urinary tract infections, bladder, kidney, pyelonephritis, urethritis, cystitis

Urinary Tract Infections

Urinary Tract Infections

Infections are among the most common health challenges encountered.  The most common site of viral infections is the respiratory tract, which includes the nose, sinuses, throat, trachea, bronchial tubes and lungs.  The most common site for bacterial infections, however, is the urinary tract, which is comprised of the kidneys, ureters, bladder, and urethra. 

Each individual normally has two kidneys.  They are located high in the abdominal cavity, just below the diaphragm and behind other abdominal structures.  The kidneys are responsible for filtering impurities from the bloodstream and maintaining fluid, electrolyte, and acid-base balance in the body. 

The fluid that is filtered from the blood by the kidneys is called urine.  Urine passes from the kidneys to the bladder via tubes called ureters.  Urine is stored in the bladder until it is emptied through another tube called the urethra.

Infection can occur anywhere in the urinary tract.  The medical terms commonly used to describe urinary tract infections are urethritis (an infection of the urethra), cystitis (an infection of the bladder), and pyelonephritis (an infection of a kidney).  Each type of infection will be discussed separately.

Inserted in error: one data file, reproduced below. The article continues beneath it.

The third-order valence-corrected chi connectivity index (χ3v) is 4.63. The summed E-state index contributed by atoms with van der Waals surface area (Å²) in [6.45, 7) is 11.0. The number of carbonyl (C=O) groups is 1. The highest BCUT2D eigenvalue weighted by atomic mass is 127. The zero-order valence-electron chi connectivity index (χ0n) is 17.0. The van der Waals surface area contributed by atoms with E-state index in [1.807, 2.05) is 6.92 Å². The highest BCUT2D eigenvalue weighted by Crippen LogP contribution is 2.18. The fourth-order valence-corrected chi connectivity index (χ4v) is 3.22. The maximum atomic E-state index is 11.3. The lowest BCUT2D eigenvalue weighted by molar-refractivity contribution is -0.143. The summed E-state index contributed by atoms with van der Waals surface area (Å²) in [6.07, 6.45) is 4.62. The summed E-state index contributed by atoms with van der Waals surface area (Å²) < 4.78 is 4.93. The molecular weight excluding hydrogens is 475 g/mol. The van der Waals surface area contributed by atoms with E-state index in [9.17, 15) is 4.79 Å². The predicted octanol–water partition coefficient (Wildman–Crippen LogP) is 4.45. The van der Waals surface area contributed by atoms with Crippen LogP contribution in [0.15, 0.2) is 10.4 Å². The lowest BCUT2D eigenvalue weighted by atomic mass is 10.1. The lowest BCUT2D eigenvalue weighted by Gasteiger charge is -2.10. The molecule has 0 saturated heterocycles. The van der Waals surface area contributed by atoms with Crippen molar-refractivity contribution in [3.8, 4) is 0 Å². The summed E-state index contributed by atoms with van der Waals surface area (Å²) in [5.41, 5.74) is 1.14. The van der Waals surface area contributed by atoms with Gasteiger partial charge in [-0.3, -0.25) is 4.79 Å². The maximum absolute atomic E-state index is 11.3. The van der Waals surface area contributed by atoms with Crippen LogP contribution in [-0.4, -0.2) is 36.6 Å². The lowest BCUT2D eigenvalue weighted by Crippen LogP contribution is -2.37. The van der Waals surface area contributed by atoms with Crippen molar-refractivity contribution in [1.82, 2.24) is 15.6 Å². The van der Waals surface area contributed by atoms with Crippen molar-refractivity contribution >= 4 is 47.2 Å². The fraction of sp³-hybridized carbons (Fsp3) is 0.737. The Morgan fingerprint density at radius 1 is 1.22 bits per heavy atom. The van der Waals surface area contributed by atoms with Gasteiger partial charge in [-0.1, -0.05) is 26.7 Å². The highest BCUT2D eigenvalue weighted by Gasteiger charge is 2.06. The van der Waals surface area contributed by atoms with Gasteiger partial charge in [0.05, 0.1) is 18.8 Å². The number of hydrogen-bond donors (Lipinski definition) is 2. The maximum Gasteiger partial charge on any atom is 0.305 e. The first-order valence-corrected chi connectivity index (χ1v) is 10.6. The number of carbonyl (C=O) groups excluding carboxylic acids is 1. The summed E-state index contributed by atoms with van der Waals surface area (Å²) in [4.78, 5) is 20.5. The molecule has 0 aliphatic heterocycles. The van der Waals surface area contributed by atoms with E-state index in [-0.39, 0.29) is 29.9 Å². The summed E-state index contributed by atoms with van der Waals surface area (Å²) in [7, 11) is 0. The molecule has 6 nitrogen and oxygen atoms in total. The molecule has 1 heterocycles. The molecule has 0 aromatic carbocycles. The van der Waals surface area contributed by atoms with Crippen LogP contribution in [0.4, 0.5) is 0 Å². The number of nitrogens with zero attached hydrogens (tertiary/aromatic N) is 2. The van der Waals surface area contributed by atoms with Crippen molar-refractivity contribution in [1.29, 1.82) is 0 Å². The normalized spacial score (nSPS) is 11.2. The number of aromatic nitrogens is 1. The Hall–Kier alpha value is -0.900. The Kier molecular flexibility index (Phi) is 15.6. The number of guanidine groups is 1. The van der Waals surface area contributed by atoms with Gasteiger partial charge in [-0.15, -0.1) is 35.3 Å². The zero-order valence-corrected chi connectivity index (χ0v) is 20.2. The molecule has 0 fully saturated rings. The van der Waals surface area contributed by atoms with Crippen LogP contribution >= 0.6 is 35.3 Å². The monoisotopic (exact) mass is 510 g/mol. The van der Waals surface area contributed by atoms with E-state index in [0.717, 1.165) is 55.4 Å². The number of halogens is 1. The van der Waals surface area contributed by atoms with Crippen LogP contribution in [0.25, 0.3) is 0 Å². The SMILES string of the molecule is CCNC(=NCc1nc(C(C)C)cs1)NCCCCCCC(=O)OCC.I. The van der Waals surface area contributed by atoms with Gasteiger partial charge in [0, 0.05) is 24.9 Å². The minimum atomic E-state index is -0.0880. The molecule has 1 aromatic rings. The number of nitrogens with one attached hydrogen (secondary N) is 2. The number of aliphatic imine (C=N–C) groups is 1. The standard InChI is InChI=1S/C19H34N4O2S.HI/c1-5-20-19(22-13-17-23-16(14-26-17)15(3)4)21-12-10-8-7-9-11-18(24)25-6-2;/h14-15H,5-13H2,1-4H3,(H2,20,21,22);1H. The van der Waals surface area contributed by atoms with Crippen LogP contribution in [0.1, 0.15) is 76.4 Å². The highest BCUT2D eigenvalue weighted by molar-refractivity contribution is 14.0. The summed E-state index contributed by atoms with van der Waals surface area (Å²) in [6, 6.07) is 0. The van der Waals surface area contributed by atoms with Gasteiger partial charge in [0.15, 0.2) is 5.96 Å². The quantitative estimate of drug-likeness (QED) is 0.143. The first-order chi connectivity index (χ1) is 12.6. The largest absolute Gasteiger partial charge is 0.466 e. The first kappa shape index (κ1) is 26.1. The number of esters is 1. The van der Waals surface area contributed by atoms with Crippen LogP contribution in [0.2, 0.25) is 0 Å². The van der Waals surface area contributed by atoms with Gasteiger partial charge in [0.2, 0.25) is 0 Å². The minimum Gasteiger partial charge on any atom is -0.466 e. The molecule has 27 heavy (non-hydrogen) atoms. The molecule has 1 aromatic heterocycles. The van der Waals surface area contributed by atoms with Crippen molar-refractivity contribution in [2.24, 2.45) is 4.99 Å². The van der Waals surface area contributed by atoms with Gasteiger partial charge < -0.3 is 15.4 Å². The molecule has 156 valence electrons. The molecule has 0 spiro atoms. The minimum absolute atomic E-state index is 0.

Although both sexes can have urethritis, the diagnosis is most commonly made in males.  Since the urethra is much shorter in women it is relatively rare for a woman to have an infection of the urethra without simultaneously having an infection in the bladder.  Urethritis is characterized by a burning sensation with urination.  A discharge, which may be either thin and clear or thick and cloudy, is often present. 

Urethritis is classified as either gonococcal or non-gonococcal.  It is almost always a sexually transmitted disease.  Gonorrhea is the most common cause, accounting for approximately 80 % of all cases.  A number of organisms are capable of causing non-gonococcal urethritis.  These include Chlamydia, ureaplasma, mycoplasma, and trichomonas. 

When a man presents with urethritis laboratory tests are used to determine whether gonorrhea is present.  In most cases, no effort is made to identify other organisms.  When gonorrhea is identified it is standard practice to treat urethritis with an antibiotic combination that will eradicate Chlamydia as well, since a co-infection is often present.  A different combination of antibiotics is used if gonorrhea is not found or if the urethritis persists after treatment for gonorrhea and Chlamydia. 

In many cases the symptoms of urethritis will disappear without treatment.  The individual can remain infectious to others, however, and untreated urethritis can lead to more serious infections including prostatitis (an infection of the prostate gland) and epididymitis (an infection of the sperm collecting system).